An alternate means of attaching the quadrants in the pedestal is shown in FIGS. 6 and 7 wherein parts similar to parts shown in FIGS. 1 through 5 are given the same number with a prime following in FIGS. 6 and 7. In FIGS. 6 and 7 the four star feet 17' are respectively provided with quadrant pieces 17'a, 17'b, 170, and 17cl. These quadrants are identical to the quadrants shown in FIG. 3. However, each is formed with an inner arcuate surface so that when the quadrants are placed together a central cylindrical opening 40 appears for receipt of a depending portion of a swivel element, such depending portion being indicated by the numeral 41 in FIG. 6. The swivel attachment is not illustrated in the figures since it is not part of the present invention.

The four quadrant pieces fit together to form a cylinder which telescopes within the lower end of the stanchion pipe such as stanchion pipe shown in FIGS. 1 and '2. The upper end of the cylinder is locked by means of a collar 30 similar to the collar shown in FIG. 3 and the quadrant pieces are further held together at their lower end by means of leg clamp ring 42.

The leg clamp ring is cylindrical at section 43 and tapered inwardly at its lower section 44. The central cylindrical opening 45 is uniform and when in position as shown in FIG. 7, has the same center line as hollow 40.

The cylindrical section 43 of leg clamp 42 which fits into the increased diameter section 46 of hollow 40 is provided with a plurality of threaded cylindrical openings 47 arranged on a circumference with each threaded slot disposed at an angle to the horizontal so that its axis is perpendicular to surface 48 of its respective quadrant and on the same axis as the respective slot 49 formed therein. Thus a capped screw 50 can be received by each slot 49 and threaded slot 47 to hold the lower end of the respective quadrant in position. In the figures the screws are provided with large diameter washers 51.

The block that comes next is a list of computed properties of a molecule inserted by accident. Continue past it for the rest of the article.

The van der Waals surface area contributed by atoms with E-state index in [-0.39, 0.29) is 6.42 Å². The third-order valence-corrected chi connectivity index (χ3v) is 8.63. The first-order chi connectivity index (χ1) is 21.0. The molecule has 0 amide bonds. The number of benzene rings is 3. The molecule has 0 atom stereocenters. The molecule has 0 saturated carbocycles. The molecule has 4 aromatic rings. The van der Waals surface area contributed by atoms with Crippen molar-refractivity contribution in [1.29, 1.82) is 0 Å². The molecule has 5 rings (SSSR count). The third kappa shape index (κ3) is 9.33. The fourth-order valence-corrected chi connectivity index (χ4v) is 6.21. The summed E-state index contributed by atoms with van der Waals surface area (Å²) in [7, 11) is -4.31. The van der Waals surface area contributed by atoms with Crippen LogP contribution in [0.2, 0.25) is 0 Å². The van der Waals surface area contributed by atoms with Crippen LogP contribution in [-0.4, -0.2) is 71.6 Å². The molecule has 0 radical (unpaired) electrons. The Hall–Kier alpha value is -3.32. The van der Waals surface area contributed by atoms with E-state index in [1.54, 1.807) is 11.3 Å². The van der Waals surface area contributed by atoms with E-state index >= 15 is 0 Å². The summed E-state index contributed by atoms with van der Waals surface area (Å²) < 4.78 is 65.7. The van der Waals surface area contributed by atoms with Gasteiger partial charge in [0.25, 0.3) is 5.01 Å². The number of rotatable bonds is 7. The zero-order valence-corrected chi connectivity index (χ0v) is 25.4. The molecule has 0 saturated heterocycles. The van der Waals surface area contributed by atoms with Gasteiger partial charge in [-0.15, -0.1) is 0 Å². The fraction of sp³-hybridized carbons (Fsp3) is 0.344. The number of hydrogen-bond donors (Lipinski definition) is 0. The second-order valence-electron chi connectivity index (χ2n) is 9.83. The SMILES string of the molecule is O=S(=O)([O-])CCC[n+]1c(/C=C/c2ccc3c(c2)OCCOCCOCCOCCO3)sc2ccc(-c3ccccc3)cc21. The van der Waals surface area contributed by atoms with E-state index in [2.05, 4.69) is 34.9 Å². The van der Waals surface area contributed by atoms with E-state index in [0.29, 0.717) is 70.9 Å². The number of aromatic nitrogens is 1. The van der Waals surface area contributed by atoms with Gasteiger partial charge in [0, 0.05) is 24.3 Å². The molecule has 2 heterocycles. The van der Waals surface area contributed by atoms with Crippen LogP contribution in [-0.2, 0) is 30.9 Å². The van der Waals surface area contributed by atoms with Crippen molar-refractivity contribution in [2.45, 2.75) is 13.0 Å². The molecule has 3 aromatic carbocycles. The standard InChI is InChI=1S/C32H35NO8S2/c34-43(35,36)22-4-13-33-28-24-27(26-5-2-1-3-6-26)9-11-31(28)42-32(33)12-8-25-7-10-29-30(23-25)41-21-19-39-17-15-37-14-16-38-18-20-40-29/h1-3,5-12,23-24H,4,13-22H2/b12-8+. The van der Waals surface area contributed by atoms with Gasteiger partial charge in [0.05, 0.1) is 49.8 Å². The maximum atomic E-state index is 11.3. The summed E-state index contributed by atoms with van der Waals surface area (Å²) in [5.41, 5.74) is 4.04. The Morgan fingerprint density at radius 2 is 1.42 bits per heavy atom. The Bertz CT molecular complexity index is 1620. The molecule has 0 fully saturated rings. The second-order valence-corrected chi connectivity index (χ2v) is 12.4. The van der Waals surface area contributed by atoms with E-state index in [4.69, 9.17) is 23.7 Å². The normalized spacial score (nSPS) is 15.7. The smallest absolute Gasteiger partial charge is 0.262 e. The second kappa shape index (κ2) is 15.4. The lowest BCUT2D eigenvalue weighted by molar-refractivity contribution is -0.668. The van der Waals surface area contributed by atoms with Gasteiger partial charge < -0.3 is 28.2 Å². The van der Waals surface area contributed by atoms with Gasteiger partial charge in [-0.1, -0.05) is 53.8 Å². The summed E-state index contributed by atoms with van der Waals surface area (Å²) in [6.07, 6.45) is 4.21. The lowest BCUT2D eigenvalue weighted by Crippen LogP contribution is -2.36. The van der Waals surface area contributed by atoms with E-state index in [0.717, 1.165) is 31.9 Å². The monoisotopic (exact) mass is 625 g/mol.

The outer end of each of the quadrant portions is provided with a slot 52 within which can be inserted portion 53 of a caster 54 or a portion 55 of a glide 56 which is held in the slot by any suitable means such as a press fit or fastener.

It will be appreciated that while the construction of the furniture pedestal chair is of the utmost simplicity, it is very strong and although illustrated herein as being used with a chair, it can be used to support other articles of furniture as Well.

Thus the object of the invention as specifically aforenoted has been achieved. Obviously, numerous changes and rearrangement of parts might be resorted to without departing from the invention as defined by the claims.

I claim:

1. In a furniture pedestal for supporting an article of furniture above a surface, said article of furniture having a brace member on the under side thereof with a depending cylindrical boss, the provision of a hollow cylindrical stanchion receiving said boss in the upper end thereof and integral quadrant leg pieces which fit together as a solid cylinder received within the lower end of said stanchion in telescoping relationship therewith, each of said quadrant pieces having attached to the lower end thereof a radially outwardly projecting support portion and a groove formed at the innermost portion of each of said support portions on the lowermost surface of the quadrant cylinder portion with the grooves of opposed quadrants aligned and a plurality of staples,

each of said staples having a portion in opposed grooves.